The study found that long-term consumption of sugar will eventually cause a reduction in dopamine levels. That means, people need to consume higher and higher levels of sugar in order to reach the same reward levels and avoid mild states of depression.

Professor Selena Bartlett, a neuroscientist from the university’s Institute of Health and Biomedical Innovation,”Excess sugar consumption has been proven to contribute directly to weight gain,” she said. “It has also been shown to repeatedly elevate dopamine levels which control the brain’s reward and pleasure centres in a way that is similar to many drugs of abuse including tobacco, cocaine and morphine.

“We have also found that as well as an increased risk of weight gain, animals that maintain high sugar consumption and binge eating into adulthood may also face neurological and psychiatric consequences affecting mood and motivation.”

YES! It is seriously affecting and impacting on our mental health.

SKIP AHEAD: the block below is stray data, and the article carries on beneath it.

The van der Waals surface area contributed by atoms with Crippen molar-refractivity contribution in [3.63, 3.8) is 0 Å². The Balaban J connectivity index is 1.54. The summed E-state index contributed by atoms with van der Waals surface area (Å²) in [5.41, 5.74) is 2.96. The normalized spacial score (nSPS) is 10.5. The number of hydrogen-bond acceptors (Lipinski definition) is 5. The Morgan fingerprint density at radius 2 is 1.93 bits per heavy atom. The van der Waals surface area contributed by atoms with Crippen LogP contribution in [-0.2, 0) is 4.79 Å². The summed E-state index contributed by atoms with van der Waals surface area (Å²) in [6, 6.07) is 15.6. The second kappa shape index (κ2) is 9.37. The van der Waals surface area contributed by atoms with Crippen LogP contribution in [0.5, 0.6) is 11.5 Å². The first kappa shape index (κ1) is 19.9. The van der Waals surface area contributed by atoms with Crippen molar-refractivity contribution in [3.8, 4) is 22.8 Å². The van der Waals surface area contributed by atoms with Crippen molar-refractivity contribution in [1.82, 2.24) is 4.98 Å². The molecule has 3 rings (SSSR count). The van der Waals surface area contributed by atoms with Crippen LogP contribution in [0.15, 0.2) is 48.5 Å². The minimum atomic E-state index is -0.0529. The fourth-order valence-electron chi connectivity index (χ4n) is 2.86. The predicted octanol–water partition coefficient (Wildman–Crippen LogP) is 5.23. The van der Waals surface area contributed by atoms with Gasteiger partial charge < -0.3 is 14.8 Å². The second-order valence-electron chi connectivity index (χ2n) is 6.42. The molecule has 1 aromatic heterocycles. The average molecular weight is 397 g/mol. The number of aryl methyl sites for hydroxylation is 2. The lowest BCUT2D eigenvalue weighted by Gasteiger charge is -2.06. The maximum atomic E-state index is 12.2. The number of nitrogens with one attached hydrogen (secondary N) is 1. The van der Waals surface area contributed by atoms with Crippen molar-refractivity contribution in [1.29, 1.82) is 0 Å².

Here’s my point

My biggest concern is this statement, for which I have come to see time and time again with clients.

“Studies suggest that every time we eat sweets we are reinforcing those neural pathways, causing the brain to become increasingly hardwired to crave sugar, building up a tolerance like any other drug,”

So what this is saying, is that our TASTE for SWEET increases time and time again and the more we feed it the more we are leading ourselves into a space of addiction and really harmful health issues.

KEY FINDINGS from recent research show us :

  • In 2011-12, Australians consumed an average of 60 grams of free sugars per day (equivalent to 14 teaspoons of white sugar). The majority of free sugar intakes comes from added sugars with an average 52 grams (or 12 teaspoons), with 7 grams of free sugars coming from honey and fruit juice.
  • The majority (81%) of free sugars were consumed from the energy-dense, nutrient-poor ‘discretionary’ foods and beverages. Just over half (52%) of free sugars in the diet were consumed from beverages, with the leading beverages being soft drinks, electrolyte and energy drinks (19%), fruit and vegetable juices and drinks (13%) and cordial (4.9%). The leading foods were confectionary and cakes/muffins (each contributing 8.7%).


Is one of the BIGGEST concerns for our sugar intake.